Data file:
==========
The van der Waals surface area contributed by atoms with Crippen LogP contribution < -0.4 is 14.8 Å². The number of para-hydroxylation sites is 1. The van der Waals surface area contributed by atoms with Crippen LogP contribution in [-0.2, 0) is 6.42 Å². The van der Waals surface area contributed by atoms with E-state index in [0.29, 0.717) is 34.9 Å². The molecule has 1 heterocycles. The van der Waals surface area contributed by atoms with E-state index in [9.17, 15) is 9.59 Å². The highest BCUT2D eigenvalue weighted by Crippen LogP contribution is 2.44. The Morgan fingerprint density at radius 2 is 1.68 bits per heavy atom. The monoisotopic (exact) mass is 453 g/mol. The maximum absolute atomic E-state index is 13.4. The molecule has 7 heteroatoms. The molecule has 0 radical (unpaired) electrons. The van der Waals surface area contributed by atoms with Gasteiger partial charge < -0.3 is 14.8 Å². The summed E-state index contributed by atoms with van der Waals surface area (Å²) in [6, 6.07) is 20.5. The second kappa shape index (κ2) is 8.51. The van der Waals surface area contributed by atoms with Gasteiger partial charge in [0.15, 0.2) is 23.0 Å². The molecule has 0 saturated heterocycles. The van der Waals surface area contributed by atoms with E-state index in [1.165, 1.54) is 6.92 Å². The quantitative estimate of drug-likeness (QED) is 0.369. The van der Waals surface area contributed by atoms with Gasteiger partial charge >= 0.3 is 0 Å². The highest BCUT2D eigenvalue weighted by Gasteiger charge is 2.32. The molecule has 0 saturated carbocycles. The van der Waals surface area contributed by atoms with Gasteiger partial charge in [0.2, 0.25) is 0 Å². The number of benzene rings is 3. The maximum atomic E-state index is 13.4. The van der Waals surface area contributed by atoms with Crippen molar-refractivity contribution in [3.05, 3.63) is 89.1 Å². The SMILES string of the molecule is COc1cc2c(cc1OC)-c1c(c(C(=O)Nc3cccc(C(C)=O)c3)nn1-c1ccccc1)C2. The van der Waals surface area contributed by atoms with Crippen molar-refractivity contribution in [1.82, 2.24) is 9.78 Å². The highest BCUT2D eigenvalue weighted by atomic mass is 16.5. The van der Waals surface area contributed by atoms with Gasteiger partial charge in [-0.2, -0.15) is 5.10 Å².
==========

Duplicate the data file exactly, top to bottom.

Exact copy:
The van der Waals surface area contributed by atoms with Crippen LogP contribution < -0.4 is 14.8 Å². The number of para-hydroxylation sites is 1. The van der Waals surface area contributed by atoms with Crippen LogP contribution in [-0.2, 0) is 6.42 Å². The van der Waals surface area contributed by atoms with E-state index in [0.29, 0.717) is 34.9 Å². The molecule has 1 heterocycles. The van der Waals surface area contributed by atoms with E-state index in [9.17, 15) is 9.59 Å². The highest BCUT2D eigenvalue weighted by Crippen LogP contribution is 2.44. The Morgan fingerprint density at radius 2 is 1.68 bits per heavy atom. The monoisotopic (exact) mass is 453 g/mol. The maximum absolute atomic E-state index is 13.4. The molecule has 7 heteroatoms. The molecule has 0 radical (unpaired) electrons. The van der Waals surface area contributed by atoms with Gasteiger partial charge < -0.3 is 14.8 Å². The summed E-state index contributed by atoms with van der Waals surface area (Å²) in [6, 6.07) is 20.5. The second kappa shape index (κ2) is 8.51. The van der Waals surface area contributed by atoms with Gasteiger partial charge in [0.15, 0.2) is 23.0 Å². The molecule has 0 saturated heterocycles. The van der Waals surface area contributed by atoms with E-state index in [1.165, 1.54) is 6.92 Å². The quantitative estimate of drug-likeness (QED) is 0.369. The van der Waals surface area contributed by atoms with Gasteiger partial charge >= 0.3 is 0 Å². The highest BCUT2D eigenvalue weighted by Gasteiger charge is 2.32. The molecule has 0 saturated carbocycles. The van der Waals surface area contributed by atoms with Gasteiger partial charge in [0.2, 0.25) is 0 Å². The number of benzene rings is 3. The maximum atomic E-state index is 13.4. The van der Waals surface area contributed by atoms with Crippen molar-refractivity contribution in [3.05, 3.63) is 89.1 Å². The SMILES string of the molecule is COc1cc2c(cc1OC)-c1c(c(C(=O)Nc3cccc(C(C)=O)c3)nn1-c1ccccc1)C2. The van der Waals surface area contributed by atoms with Crippen molar-refractivity contribution in [1.82, 2.24) is 9.78 Å². The highest BCUT2D eigenvalue weighted by atomic mass is 16.5. The van der Waals surface area contributed by atoms with Gasteiger partial charge in [-0.2, -0.15) is 5.10 Å².